The increased control of universities by the CCP is a step backwards for academic freedom and progress. While the Party’s aim may be to protect its rule and ideology, this approach will likely hinder creativity, critical thinking, and intellectual growth. According to a recent report by the Asia Society titled “China 2024: What to Watch,” economist Diana Choyleva points out that Xi Jinping’s focus on “comprehensive national security” rather than economic growth, along with a resurgence of Marxist-Leninist ideals, goes against China’s development goals. Essentially, Xi’s regime prioritizes Communist Party control over economic progress and basic liberties. As historian Antonia Finnane noted in her book “How to Make a Mao Suit: Clothing the People of Communist China, 1949-1976,” a country cannot simultaneously encourage technological innovation while suppressing political ideas. This paradox within the communist system only tightens its grip and ultimately suffocates the very vitality it aims to protect.

[…] David Moser
The Party’s approach is hindering China’s aim of creating globally renowned, influential universities. While some top Chinese universities have climbed in international rankings, sustained success requires collaboration with other countries. Despite offering high salaries, Chinese universities struggle to recruit distinguished foreign professors as permanent members of their faculty. Study abroad programs that were put on hold during the COVID pandemic have not resumed, partly due to concerns about censorship of the curriculum. Although China has significant financial resources and government support, the possibility of establishing Chinese equivalents of Harvard or Oxford remains uncertain.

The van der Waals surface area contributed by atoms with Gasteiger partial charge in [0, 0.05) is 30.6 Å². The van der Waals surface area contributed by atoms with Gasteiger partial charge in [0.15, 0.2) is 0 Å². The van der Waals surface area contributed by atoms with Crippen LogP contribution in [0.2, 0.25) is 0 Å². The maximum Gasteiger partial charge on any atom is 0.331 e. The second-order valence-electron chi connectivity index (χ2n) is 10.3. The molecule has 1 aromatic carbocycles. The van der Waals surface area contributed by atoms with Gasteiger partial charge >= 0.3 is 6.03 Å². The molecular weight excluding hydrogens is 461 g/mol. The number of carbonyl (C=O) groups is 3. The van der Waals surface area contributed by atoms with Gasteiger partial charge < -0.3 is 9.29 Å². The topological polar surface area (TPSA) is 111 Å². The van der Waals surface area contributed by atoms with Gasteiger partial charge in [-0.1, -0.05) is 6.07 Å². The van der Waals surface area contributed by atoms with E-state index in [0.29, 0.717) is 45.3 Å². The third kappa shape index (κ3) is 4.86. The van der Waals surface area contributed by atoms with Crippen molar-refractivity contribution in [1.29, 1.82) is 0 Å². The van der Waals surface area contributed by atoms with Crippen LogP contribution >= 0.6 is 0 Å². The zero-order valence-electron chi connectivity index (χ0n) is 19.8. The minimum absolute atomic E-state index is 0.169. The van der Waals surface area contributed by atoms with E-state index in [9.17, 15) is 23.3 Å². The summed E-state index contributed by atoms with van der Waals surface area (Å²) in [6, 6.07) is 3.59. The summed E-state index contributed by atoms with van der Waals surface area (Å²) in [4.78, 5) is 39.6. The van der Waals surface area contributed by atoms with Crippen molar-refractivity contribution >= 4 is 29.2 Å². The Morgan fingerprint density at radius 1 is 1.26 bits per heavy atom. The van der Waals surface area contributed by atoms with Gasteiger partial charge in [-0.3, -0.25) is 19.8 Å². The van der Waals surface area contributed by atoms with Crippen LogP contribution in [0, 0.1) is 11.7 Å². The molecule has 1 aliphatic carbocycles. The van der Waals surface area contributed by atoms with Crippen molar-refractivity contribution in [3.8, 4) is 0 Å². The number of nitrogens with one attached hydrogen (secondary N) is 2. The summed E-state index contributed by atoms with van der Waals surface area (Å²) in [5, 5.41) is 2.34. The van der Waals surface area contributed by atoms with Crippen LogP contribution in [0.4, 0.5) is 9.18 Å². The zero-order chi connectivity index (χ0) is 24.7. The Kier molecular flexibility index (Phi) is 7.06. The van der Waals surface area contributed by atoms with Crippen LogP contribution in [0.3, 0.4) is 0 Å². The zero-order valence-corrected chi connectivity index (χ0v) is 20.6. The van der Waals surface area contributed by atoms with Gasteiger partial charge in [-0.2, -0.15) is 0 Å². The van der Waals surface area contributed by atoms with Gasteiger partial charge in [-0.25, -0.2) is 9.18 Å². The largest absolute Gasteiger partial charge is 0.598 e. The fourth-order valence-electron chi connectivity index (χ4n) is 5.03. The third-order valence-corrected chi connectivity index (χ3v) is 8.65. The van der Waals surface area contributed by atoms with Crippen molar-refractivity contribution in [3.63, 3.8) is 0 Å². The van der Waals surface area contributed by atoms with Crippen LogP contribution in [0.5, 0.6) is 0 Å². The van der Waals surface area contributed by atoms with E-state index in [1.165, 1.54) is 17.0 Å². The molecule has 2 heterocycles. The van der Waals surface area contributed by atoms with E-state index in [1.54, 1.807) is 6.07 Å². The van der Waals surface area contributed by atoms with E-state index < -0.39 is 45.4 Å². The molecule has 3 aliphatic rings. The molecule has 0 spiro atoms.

Last month, Tom Grundy of Hong Kong Free Press covered another situation where the government imposed limitations on the dissemination of information.

The Department of Justice in Hong Kong has removed an internet repository of cases related to national security shortly after its release.

Last Thursday’s index contained PDF summaries of 106 national security law cases that have concluded since the legislation was added to Hong Kong’s mini constitution by Beijing in June 2020.

However, the index vanished shortly after, as reported in a Sunday newsletter from TransitJam, a local news source.

The Secretary for Justice Paul Lam stated that this collection of legal precedents helps us comprehend the criteria of our nation’s security laws and their implementation by the judicial system.

The reason for the removal of the content and whether it will be restored was not provided by the Department of Justice when questioned.Source]